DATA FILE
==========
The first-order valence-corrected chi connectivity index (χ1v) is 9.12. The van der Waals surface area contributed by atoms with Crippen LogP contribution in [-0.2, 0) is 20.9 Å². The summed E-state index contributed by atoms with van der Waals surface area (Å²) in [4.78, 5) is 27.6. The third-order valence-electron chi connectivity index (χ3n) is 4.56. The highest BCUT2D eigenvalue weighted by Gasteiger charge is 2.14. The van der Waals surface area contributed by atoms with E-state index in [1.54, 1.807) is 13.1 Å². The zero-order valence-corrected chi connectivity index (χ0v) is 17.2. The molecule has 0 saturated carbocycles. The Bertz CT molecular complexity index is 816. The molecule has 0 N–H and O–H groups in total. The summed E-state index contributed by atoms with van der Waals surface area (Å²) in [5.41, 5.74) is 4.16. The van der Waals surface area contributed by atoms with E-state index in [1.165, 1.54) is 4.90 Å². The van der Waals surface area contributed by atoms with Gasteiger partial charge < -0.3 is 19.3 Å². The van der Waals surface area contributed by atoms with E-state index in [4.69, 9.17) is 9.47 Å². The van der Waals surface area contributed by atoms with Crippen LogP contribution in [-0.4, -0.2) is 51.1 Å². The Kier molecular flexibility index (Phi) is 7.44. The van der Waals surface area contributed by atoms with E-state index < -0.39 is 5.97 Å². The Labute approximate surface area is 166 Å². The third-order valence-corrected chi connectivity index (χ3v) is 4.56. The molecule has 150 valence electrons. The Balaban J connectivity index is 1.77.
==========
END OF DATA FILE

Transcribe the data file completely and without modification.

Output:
The first-order valence-corrected chi connectivity index (χ1v) is 9.12. The van der Waals surface area contributed by atoms with Crippen LogP contribution in [-0.2, 0) is 20.9 Å². The summed E-state index contributed by atoms with van der Waals surface area (Å²) in [4.78, 5) is 27.6. The third-order valence-electron chi connectivity index (χ3n) is 4.56. The highest BCUT2D eigenvalue weighted by Gasteiger charge is 2.14. The van der Waals surface area contributed by atoms with E-state index in [1.54, 1.807) is 13.1 Å². The zero-order valence-corrected chi connectivity index (χ0v) is 17.2. The molecule has 0 saturated carbocycles. The Bertz CT molecular complexity index is 816. The molecule has 0 N–H and O–H groups in total. The summed E-state index contributed by atoms with van der Waals surface area (Å²) in [5.41, 5.74) is 4.16. The van der Waals surface area contributed by atoms with E-state index in [1.165, 1.54) is 4.90 Å². The van der Waals surface area contributed by atoms with Gasteiger partial charge < -0.3 is 19.3 Å². The van der Waals surface area contributed by atoms with E-state index in [4.69, 9.17) is 9.47 Å². The van der Waals surface area contributed by atoms with Crippen LogP contribution in [-0.4, -0.2) is 51.1 Å². The Kier molecular flexibility index (Phi) is 7.44. The van der Waals surface area contributed by atoms with E-state index < -0.39 is 5.97 Å². The Labute approximate surface area is 166 Å². The third-order valence-corrected chi connectivity index (χ3v) is 4.56. The molecule has 150 valence electrons. The Balaban J connectivity index is 1.77.